In the 2008/09 FY government made a U-turn and created the Energy and Road Funds, and poured money into them.
It also established UNRA to lead the road construction program. In the first year, the Ministry of Works was unable to absorb the money because they did not even have road designs. However, we at ACODE had scored big: we contributed to the transformation of the budget from political patronage to long-term investments in Transport and Energy.
It is possible government (and Museveni) were already on this path. But there is no denying that my work with Godbar and ACODE generally played a vital role in this process and we should be proud of it. So I replied raising these developments to Godbar, arguing that criticising Museveni is not a fashion for me.
The president and government changed to our side and we should applaud them for it. Changing government behavior and policies does not always (although sometimes it may) require confrontations. Media and civil society work with government to achieve shared goals.
Let us now look at the facts of the 2019/20 Budget, which is Shs32 trillion: the largest portion of it goes to the ministry of works to do roads i.e. Shs6.4 trillion (20%), followed by Defense at Shs3.6 trillion, Education Shs3.2 trillion, Energy Shs2.9 trillion, etc. Public Administration has fallen from being number two largest budget item in 2002/03 to number 12 at Shs908 billion (2.9% of the budget) in 2019/20. Even if we add Public Sector Management, it comes to Shs1.5 trillion (4.5% of the budget and 10th largest budgetary item).
Even in the face of these facts, Godbar was not willing to change his mind. He said nothing has changed. The size of presidential advisors has remained the same or increased, which may be true. He argued that all government has done is separate Public Sector Management from Public Administration. He did not even care to look at the facts i.e. that even when the two sectors are combined the improvement is big. I must add that not everything under Public Sector Management was part of Public Administration.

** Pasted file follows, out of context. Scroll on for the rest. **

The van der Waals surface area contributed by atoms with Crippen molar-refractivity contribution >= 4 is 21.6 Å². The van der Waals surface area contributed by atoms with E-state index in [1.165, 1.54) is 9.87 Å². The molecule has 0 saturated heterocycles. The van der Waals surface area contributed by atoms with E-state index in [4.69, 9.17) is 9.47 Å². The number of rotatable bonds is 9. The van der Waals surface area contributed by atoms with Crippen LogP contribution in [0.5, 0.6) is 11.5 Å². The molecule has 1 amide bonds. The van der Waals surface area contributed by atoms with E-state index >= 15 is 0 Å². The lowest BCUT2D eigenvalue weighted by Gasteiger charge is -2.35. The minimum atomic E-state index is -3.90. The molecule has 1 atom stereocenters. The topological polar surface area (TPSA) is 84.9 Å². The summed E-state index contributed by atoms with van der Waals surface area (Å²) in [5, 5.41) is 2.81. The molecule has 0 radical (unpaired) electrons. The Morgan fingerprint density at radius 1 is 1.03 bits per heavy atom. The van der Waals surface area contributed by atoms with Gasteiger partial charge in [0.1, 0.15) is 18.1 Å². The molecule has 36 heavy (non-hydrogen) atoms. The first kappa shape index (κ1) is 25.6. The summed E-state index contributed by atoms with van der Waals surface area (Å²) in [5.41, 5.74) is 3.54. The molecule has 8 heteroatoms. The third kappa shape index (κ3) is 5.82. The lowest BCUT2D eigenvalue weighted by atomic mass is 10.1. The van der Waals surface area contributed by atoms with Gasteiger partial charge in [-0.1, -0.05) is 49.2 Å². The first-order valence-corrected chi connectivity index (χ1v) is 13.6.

I find it difficult to refuse to change my mind in the face of new developments or new facts. I find it dishonest to keep harping on a problem that has been solved.
Museveni may not have reduced the number of his advisors, districts or size of his cabinet. These have increased. However, they are increasingly taking a much smaller share of our budget. On the contrary, over the last decade, government has become more developmental, pouring ever increasing resources into long term investments like roads, dams, electricity transmission lines, water systems, etc.
Museveni critics have been raising a complaint that he has taken too many loans at the cost of increasing debt, which will be borne by our grand children. This argument is misinformed because it would make sense only if the loans were taken to finance today’s consumption. However, almost all the loans Uganda has taken lately have gone into long-term investments to benefit our grandchildren.